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This year's astronomical events are really exciting. A significant portion of North America will witness a total solar eclipse in a few weeks, and it might also include a green "devil comet." NASA has now disclosed that there will be another stellar event later this year. Between now and September, the star system T Coronae Borealis, or T CrB, is expected to undergo a nova outburst that would make it visible to the unaided eye.

As the nova outburst of T CrB was last observed in 1946, this could be a once-in-a-lifetime opportunity, as it only happens approximately every 80 years. The system is 3,00 light-years from Earth, and its light is typically too faint to see without a telescope, at a magnitude of +10. Nevertheless, the nova will increase in brightness to magnitude +2, which is comparable to that of Polaris, the North Star.

A nova only removes the outer layers of accumulated material; in contrast, a supernova signifies the end of a star's life. We have a rare opportunity to witness the star as its luminosity is momentarily increased by several thousand times due to the energy it exudes.

According to NASA, "After it peaks in brightness, it should be visible for several days with unassisted vision and just over a week with binoculars before it dims again, possibly for another 80 years." T CrB is one of only five recurring novas in our galaxy, and it novaes every 80 years due to its structure as a binary system consisting of a red giant and white dwarf.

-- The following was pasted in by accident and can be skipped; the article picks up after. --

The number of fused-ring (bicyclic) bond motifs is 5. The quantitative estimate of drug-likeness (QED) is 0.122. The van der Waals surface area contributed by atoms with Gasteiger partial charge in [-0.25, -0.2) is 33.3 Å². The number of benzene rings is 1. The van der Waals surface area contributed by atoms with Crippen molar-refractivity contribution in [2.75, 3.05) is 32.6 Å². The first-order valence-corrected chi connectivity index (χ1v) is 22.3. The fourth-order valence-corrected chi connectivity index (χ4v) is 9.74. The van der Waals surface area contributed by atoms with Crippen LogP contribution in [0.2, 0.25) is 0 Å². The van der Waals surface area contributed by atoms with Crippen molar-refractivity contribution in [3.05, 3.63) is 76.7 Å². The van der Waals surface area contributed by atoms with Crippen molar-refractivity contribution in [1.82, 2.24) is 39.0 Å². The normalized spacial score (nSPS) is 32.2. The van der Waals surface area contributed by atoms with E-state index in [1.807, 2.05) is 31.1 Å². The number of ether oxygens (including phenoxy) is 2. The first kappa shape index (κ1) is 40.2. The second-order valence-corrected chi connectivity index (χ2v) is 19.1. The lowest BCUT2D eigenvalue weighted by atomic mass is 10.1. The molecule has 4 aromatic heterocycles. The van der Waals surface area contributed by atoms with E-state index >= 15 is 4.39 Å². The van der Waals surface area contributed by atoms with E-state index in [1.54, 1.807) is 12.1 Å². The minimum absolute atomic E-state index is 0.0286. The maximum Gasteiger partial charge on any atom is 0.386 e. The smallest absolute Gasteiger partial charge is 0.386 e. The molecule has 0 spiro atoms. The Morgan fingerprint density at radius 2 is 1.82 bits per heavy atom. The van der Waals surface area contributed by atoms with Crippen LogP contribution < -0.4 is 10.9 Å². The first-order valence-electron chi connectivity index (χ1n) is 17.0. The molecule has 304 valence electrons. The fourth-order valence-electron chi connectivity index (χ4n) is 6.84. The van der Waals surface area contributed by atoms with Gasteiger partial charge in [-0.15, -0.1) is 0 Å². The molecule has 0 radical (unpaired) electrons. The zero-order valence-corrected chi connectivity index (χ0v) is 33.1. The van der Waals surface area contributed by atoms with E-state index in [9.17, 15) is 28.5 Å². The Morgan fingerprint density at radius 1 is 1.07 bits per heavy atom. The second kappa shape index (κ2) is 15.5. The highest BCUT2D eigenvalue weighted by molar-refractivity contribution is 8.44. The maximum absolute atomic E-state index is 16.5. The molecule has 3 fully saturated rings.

According to NASA, "the stars are close enough that the white dwarf collects that matter onto its surface as the red giant becomes unstable due to its increasing temperature and pressure and begins ejecting its outer layers."

“The shallow dense atmosphere of the white dwarf eventually heats enough to cause a runaway thermonuclear reaction—which produces the nova we see from Earth.”

T Coronae Borealis is a member of the Northern Crown, or Corona Borealis constellation, as its name implies. It is visible as a tiny, semicircular arc close to Hercules and Bootes. The nova will appear as a "new" bright star when it occurs. "During the summer, look up after sunset to find Hercules," advises NASA. "Scan close to the distinctive Corona Borealis pattern, between Vega and Arcturus."

Astronomy Magazine was told by Louisiana State University professor emeritus Bradley Schaefer that "this is the one big chance you have of seeing the brightest nova of the generation." It's important to stay informed and keep an eye on T CrB since, as he points out, it could go up any night or month from now.

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